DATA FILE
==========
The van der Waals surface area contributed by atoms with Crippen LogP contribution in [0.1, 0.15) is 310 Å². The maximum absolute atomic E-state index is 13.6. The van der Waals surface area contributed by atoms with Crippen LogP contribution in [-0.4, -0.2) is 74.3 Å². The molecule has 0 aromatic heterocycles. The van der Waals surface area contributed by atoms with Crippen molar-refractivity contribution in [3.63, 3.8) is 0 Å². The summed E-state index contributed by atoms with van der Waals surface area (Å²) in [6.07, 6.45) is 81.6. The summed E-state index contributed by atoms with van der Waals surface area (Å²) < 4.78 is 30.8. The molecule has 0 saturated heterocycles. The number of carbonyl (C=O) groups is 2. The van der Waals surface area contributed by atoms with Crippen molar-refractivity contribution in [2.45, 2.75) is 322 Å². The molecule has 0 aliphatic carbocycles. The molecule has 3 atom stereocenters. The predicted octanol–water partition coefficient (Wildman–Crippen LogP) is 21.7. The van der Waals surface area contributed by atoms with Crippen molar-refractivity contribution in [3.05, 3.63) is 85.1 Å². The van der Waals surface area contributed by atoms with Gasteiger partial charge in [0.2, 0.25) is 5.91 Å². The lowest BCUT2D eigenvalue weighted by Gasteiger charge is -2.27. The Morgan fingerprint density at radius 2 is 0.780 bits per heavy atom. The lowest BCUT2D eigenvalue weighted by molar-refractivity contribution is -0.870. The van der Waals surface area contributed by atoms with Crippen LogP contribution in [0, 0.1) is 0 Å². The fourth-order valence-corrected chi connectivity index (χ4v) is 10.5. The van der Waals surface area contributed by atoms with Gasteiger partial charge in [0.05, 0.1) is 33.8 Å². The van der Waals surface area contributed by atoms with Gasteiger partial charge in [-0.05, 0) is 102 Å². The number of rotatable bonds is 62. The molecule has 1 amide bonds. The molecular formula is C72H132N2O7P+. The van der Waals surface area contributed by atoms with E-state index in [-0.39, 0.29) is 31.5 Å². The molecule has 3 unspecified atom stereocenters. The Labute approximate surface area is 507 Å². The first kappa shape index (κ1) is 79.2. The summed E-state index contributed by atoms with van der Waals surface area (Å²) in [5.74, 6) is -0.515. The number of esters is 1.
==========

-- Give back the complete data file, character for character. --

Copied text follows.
The van der Waals surface area contributed by atoms with Crippen LogP contribution in [0.1, 0.15) is 310 Å². The maximum absolute atomic E-state index is 13.6. The van der Waals surface area contributed by atoms with Crippen LogP contribution in [-0.4, -0.2) is 74.3 Å². The molecule has 0 aromatic heterocycles. The van der Waals surface area contributed by atoms with Crippen molar-refractivity contribution in [3.63, 3.8) is 0 Å². The summed E-state index contributed by atoms with van der Waals surface area (Å²) in [6.07, 6.45) is 81.6. The summed E-state index contributed by atoms with van der Waals surface area (Å²) < 4.78 is 30.8. The molecule has 0 saturated heterocycles. The number of carbonyl (C=O) groups is 2. The van der Waals surface area contributed by atoms with Crippen molar-refractivity contribution in [2.45, 2.75) is 322 Å². The molecule has 0 aliphatic carbocycles. The molecule has 3 atom stereocenters. The predicted octanol–water partition coefficient (Wildman–Crippen LogP) is 21.7. The van der Waals surface area contributed by atoms with Crippen molar-refractivity contribution in [3.05, 3.63) is 85.1 Å². The van der Waals surface area contributed by atoms with Gasteiger partial charge in [0.2, 0.25) is 5.91 Å². The lowest BCUT2D eigenvalue weighted by Gasteiger charge is -2.27. The Morgan fingerprint density at radius 2 is 0.780 bits per heavy atom. The lowest BCUT2D eigenvalue weighted by molar-refractivity contribution is -0.870. The van der Waals surface area contributed by atoms with Crippen LogP contribution in [0, 0.1) is 0 Å². The fourth-order valence-corrected chi connectivity index (χ4v) is 10.5. The van der Waals surface area contributed by atoms with Gasteiger partial charge in [0.05, 0.1) is 33.8 Å². The van der Waals surface area contributed by atoms with Gasteiger partial charge in [-0.05, 0) is 102 Å². The number of rotatable bonds is 62. The molecule has 1 amide bonds. The molecular formula is C72H132N2O7P+. The van der Waals surface area contributed by atoms with E-state index in [-0.39, 0.29) is 31.5 Å². The molecule has 3 unspecified atom stereocenters. The Labute approximate surface area is 507 Å². The first kappa shape index (κ1) is 79.2. The summed E-state index contributed by atoms with van der Waals surface area (Å²) in [5.74, 6) is -0.515. The number of esters is 1.